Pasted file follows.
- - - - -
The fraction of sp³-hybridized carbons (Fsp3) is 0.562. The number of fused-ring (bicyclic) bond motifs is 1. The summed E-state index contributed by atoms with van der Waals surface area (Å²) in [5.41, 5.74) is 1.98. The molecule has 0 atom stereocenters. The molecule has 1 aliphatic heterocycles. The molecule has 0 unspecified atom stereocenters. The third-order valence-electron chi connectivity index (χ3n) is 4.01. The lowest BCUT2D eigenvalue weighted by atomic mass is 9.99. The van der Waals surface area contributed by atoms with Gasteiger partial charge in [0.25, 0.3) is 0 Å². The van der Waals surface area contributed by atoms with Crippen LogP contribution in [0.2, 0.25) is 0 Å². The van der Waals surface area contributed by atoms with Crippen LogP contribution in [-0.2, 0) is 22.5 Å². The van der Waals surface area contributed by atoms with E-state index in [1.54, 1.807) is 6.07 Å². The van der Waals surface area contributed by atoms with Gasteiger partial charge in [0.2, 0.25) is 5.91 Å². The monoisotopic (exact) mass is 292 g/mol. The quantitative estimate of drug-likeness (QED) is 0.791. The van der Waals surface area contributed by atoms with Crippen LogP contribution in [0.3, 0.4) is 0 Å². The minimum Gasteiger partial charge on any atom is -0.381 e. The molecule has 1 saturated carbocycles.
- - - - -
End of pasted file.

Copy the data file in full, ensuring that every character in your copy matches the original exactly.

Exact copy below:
The fraction of sp³-hybridized carbons (Fsp3) is 0.562. The number of fused-ring (bicyclic) bond motifs is 1. The summed E-state index contributed by atoms with van der Waals surface area (Å²) in [5.41, 5.74) is 1.98. The molecule has 0 atom stereocenters. The molecule has 1 aliphatic heterocycles. The molecule has 0 unspecified atom stereocenters. The third-order valence-electron chi connectivity index (χ3n) is 4.01. The lowest BCUT2D eigenvalue weighted by atomic mass is 9.99. The van der Waals surface area contributed by atoms with Gasteiger partial charge in [0.25, 0.3) is 0 Å². The van der Waals surface area contributed by atoms with Crippen LogP contribution in [0.2, 0.25) is 0 Å². The van der Waals surface area contributed by atoms with Crippen LogP contribution in [-0.2, 0) is 22.5 Å². The van der Waals surface area contributed by atoms with E-state index in [1.54, 1.807) is 6.07 Å². The van der Waals surface area contributed by atoms with Gasteiger partial charge in [0.2, 0.25) is 5.91 Å². The monoisotopic (exact) mass is 292 g/mol. The quantitative estimate of drug-likeness (QED) is 0.791. The van der Waals surface area contributed by atoms with Crippen LogP contribution in [0.3, 0.4) is 0 Å². The minimum Gasteiger partial charge on any atom is -0.381 e. The molecule has 1 saturated carbocycles.